• Pam Prior

Thoughts from a Traffic Jam

Updated: Sep 1, 2021



This week’s thoughts were drafted in a traffic jam.  Yup, it was dictated into my voice recorder during 18 miles of stop-and-go traffic westbound on the Pennsylvania Turnpike as I was working my way to a meeting.


Now, to put some context to this, I’m the person who:

  1. figures out how long the maps say it takes to get someplace; then

  2. adds an extra 50% window for traffic jams, accidents, and construction; then

  3. adds an extra 25% window to that for the unexpected (forgot to fill up on gas or a bum map – this of course, even though I’ve mapped it on Google, Yahoo, my car’s GPS and with my phone in hand just in case I need VZ Navigator); then, finally,/

  4. adds an extra 10-15 minutes to THAT in order to account for finding the right parking lot, office, reception area, etc.

So, as you can imagine, I’m not usually late!  In fact, I’m usually quite early for almost everything, and use the time to catch up on reading, phone calls, etc.  (I’ve decided not to consider these early arrivals as “wasting time”, but rather as “relocating productive time from the origin to the destination”).


But this past Thursday … I WAS LATE!  Despite my conservative and precise clock math, I just didn’t allot 1 ½ hours to drive 18 miles of highway.  So, I started getting anxious, frustrated, agitated, and even a little bit road-ragey.


But then … I took a deep breath.  (Because I know that oxygen helps in these situations.)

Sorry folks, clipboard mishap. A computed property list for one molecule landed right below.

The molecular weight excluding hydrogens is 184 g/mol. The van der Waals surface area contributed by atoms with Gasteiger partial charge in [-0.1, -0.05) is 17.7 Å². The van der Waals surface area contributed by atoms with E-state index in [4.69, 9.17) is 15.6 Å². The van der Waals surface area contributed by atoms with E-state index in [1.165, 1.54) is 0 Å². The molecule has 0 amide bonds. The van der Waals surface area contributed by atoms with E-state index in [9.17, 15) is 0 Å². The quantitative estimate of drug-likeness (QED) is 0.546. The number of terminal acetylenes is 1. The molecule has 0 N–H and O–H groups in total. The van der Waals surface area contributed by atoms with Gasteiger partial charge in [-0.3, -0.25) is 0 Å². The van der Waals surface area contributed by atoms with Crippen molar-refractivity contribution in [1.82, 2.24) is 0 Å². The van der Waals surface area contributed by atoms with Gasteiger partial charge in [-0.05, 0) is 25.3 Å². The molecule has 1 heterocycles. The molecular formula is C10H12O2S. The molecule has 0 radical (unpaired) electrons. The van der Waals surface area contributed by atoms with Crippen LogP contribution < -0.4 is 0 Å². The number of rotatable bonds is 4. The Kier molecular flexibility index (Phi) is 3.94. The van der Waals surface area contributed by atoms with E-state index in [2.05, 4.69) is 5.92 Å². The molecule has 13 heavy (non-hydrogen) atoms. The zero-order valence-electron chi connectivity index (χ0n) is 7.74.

And that breath was enough to remind me that this has happened to everyone at least once.  This will happen again.  So, I took another breath, called the person I was meeting with, apologized, and let her know my updated arrival time.  Guess what?  The world didn’t end.  My physiology had sure been responding as it would, but it just didn’t.  Hmmm – that’s an important one to remember.  The concern about the outcome in these situations is usually a lot worse than the actual outcome.


And as I started dictating into my voice recorder, another thought hit me that calmed me down even more:


“There must be a reason that I’m not supposed to get there on time.  Traffic jams do that to us sometimes.  Heck – life does that to us sometimes – the unexpected (and even frustrating) happens, and we get thrown off track.  There’s a reason.  Whether it is related to me, related to the person I’m meeting with, or related to some random third party, there is still a reason I’m sitting here in traffic.  Even if I may never know what it is.”


I’m not going to go too crazy here, but some examples of “reasons” might include:

  1. I may meet someone at the gas station (that I now need to go to because my car has idled for so long) who will play a key role in my life

  2. I may have just avoided causing an accident I would have otherwise caused if I’d been at the other end of the turnpike half an hour earlier

  3. The person I’m meeting with may now have time to finish a time-sensitive report that she had to delay working on last night because of a family issue

You get the idea.  


So my suggestion is to do the following when you find yourself in this (or a similar) situation:

  1. Take a deep breath

  2. Get past the anticipation of how awful this is going to be and take some action – what CAN you do from your place of limited control?  And if there is nothing at all you can do …

  3. Remember – there is some reason for this

  4. Repeat steps 1, 3 and 4

So today, I have a 10:00 am meeting at the other end of the turnpike, and I’m going to be late.  End of story.  Somehow, unraveling this perspective on it (the world won’t end and there is a reason) helped.  I didn’t quite get to the point where I was grateful for the incident, but at least I calmed down (still in the slowest lane, but calmer).


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